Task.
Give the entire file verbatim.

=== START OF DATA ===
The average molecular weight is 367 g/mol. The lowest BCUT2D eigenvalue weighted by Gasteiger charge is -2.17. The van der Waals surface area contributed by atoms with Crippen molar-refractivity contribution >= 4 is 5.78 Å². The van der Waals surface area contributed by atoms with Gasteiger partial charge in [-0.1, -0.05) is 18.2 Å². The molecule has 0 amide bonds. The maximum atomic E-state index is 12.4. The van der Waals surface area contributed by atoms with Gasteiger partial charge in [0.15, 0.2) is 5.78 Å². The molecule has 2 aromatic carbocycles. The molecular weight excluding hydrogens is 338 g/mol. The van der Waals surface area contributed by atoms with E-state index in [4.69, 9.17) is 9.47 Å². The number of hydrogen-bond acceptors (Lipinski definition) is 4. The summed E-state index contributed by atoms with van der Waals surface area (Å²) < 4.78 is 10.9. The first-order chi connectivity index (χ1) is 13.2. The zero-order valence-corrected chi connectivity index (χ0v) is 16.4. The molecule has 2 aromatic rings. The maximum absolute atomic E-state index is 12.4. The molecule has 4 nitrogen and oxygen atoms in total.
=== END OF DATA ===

The average molecular weight is 367 g/mol. The lowest BCUT2D eigenvalue weighted by Gasteiger charge is -2.17. The van der Waals surface area contributed by atoms with Crippen molar-refractivity contribution >= 4 is 5.78 Å². The van der Waals surface area contributed by atoms with Gasteiger partial charge in [-0.1, -0.05) is 18.2 Å². The molecule has 0 amide bonds. The maximum atomic E-state index is 12.4. The van der Waals surface area contributed by atoms with Gasteiger partial charge in [0.15, 0.2) is 5.78 Å². The molecule has 2 aromatic carbocycles. The molecular weight excluding hydrogens is 338 g/mol. The van der Waals surface area contributed by atoms with E-state index in [4.69, 9.17) is 9.47 Å². The number of hydrogen-bond acceptors (Lipinski definition) is 4. The summed E-state index contributed by atoms with van der Waals surface area (Å²) < 4.78 is 10.9. The first-order chi connectivity index (χ1) is 13.2. The zero-order valence-corrected chi connectivity index (χ0v) is 16.4. The molecule has 2 aromatic rings. The maximum absolute atomic E-state index is 12.4. The molecule has 4 nitrogen and oxygen atoms in total.